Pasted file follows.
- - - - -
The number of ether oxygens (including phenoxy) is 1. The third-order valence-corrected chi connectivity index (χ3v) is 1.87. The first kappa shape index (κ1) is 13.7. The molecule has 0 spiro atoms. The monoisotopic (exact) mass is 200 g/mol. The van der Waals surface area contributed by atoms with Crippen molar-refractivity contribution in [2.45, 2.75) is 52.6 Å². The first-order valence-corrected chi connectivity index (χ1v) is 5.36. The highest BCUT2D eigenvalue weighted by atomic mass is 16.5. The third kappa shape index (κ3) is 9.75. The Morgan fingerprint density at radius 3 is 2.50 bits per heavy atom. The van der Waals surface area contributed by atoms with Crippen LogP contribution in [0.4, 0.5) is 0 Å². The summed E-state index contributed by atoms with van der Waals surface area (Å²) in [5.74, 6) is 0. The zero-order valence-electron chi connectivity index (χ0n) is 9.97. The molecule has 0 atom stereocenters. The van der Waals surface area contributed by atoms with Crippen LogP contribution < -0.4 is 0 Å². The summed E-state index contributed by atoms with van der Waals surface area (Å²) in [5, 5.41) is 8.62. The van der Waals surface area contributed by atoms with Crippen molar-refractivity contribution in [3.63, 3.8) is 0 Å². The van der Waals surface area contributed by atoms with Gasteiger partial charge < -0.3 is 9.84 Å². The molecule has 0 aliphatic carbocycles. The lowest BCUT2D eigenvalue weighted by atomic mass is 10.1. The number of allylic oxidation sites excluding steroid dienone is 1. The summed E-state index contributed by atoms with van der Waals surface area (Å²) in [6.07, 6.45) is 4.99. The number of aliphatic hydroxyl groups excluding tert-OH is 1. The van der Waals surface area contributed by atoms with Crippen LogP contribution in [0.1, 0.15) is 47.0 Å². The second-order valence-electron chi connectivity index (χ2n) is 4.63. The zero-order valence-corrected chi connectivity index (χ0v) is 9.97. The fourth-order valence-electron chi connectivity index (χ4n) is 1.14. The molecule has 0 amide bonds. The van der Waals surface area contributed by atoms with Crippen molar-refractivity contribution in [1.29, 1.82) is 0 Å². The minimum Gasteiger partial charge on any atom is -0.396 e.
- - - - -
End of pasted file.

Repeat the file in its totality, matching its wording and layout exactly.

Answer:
The number of ether oxygens (including phenoxy) is 1. The third-order valence-corrected chi connectivity index (χ3v) is 1.87. The first kappa shape index (κ1) is 13.7. The molecule has 0 spiro atoms. The monoisotopic (exact) mass is 200 g/mol. The van der Waals surface area contributed by atoms with Crippen molar-refractivity contribution in [2.45, 2.75) is 52.6 Å². The first-order valence-corrected chi connectivity index (χ1v) is 5.36. The highest BCUT2D eigenvalue weighted by atomic mass is 16.5. The third kappa shape index (κ3) is 9.75. The Morgan fingerprint density at radius 3 is 2.50 bits per heavy atom. The van der Waals surface area contributed by atoms with Crippen LogP contribution in [0.4, 0.5) is 0 Å². The summed E-state index contributed by atoms with van der Waals surface area (Å²) in [5.74, 6) is 0. The zero-order valence-electron chi connectivity index (χ0n) is 9.97. The molecule has 0 atom stereocenters. The van der Waals surface area contributed by atoms with Crippen LogP contribution < -0.4 is 0 Å². The summed E-state index contributed by atoms with van der Waals surface area (Å²) in [5, 5.41) is 8.62. The van der Waals surface area contributed by atoms with Crippen molar-refractivity contribution in [3.63, 3.8) is 0 Å². The van der Waals surface area contributed by atoms with Gasteiger partial charge < -0.3 is 9.84 Å². The molecule has 0 aliphatic carbocycles. The lowest BCUT2D eigenvalue weighted by atomic mass is 10.1. The number of allylic oxidation sites excluding steroid dienone is 1. The summed E-state index contributed by atoms with van der Waals surface area (Å²) in [6.07, 6.45) is 4.99. The number of aliphatic hydroxyl groups excluding tert-OH is 1. The van der Waals surface area contributed by atoms with Crippen LogP contribution in [0.1, 0.15) is 47.0 Å². The second-order valence-electron chi connectivity index (χ2n) is 4.63. The zero-order valence-corrected chi connectivity index (χ0v) is 9.97. The fourth-order valence-electron chi connectivity index (χ4n) is 1.14. The molecule has 0 amide bonds. The van der Waals surface area contributed by atoms with Crippen molar-refractivity contribution in [1.29, 1.82) is 0 Å². The minimum Gasteiger partial charge on any atom is -0.396 e.